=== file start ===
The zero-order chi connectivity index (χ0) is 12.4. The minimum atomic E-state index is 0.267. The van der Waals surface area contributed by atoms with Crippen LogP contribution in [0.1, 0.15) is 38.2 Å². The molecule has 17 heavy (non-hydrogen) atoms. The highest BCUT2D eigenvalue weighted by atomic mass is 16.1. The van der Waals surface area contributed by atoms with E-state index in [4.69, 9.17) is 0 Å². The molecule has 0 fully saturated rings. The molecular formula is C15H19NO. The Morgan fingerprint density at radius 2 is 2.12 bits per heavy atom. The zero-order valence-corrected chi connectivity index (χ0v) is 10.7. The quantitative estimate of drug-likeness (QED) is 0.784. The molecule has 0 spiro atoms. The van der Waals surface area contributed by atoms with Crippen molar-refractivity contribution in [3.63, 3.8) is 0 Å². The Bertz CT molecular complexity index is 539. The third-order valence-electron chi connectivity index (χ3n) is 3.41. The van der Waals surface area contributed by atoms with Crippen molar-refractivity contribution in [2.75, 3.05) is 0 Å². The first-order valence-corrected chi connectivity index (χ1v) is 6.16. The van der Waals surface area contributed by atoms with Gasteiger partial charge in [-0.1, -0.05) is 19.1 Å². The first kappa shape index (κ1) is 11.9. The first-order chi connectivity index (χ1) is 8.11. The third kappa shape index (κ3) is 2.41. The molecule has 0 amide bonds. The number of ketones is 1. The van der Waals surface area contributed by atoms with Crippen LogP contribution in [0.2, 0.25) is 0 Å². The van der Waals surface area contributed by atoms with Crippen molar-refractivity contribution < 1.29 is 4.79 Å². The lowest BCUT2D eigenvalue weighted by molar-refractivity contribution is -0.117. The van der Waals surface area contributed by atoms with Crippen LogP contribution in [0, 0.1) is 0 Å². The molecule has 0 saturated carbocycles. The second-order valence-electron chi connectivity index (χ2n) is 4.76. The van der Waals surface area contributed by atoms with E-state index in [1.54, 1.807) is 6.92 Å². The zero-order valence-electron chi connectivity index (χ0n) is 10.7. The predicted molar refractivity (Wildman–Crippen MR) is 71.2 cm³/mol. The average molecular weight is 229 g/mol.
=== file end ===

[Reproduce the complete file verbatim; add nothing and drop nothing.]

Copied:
The zero-order chi connectivity index (χ0) is 12.4. The minimum atomic E-state index is 0.267. The van der Waals surface area contributed by atoms with Crippen LogP contribution in [0.1, 0.15) is 38.2 Å². The molecule has 17 heavy (non-hydrogen) atoms. The highest BCUT2D eigenvalue weighted by atomic mass is 16.1. The van der Waals surface area contributed by atoms with E-state index in [4.69, 9.17) is 0 Å². The molecule has 0 fully saturated rings. The molecular formula is C15H19NO. The Morgan fingerprint density at radius 2 is 2.12 bits per heavy atom. The zero-order valence-corrected chi connectivity index (χ0v) is 10.7. The quantitative estimate of drug-likeness (QED) is 0.784. The molecule has 0 spiro atoms. The van der Waals surface area contributed by atoms with Crippen molar-refractivity contribution in [3.63, 3.8) is 0 Å². The Bertz CT molecular complexity index is 539. The third-order valence-electron chi connectivity index (χ3n) is 3.41. The van der Waals surface area contributed by atoms with Crippen molar-refractivity contribution in [2.75, 3.05) is 0 Å². The first-order valence-corrected chi connectivity index (χ1v) is 6.16. The van der Waals surface area contributed by atoms with Gasteiger partial charge in [-0.1, -0.05) is 19.1 Å². The first kappa shape index (κ1) is 11.9. The first-order chi connectivity index (χ1) is 8.11. The third kappa shape index (κ3) is 2.41. The molecule has 0 amide bonds. The number of ketones is 1. The van der Waals surface area contributed by atoms with Crippen LogP contribution in [0.2, 0.25) is 0 Å². The van der Waals surface area contributed by atoms with Crippen molar-refractivity contribution < 1.29 is 4.79 Å². The lowest BCUT2D eigenvalue weighted by molar-refractivity contribution is -0.117. The van der Waals surface area contributed by atoms with Crippen LogP contribution in [0, 0.1) is 0 Å². The molecule has 0 saturated carbocycles. The second-order valence-electron chi connectivity index (χ2n) is 4.76. The van der Waals surface area contributed by atoms with E-state index in [1.54, 1.807) is 6.92 Å². The zero-order valence-electron chi connectivity index (χ0n) is 10.7. The predicted molar refractivity (Wildman–Crippen MR) is 71.2 cm³/mol. The average molecular weight is 229 g/mol.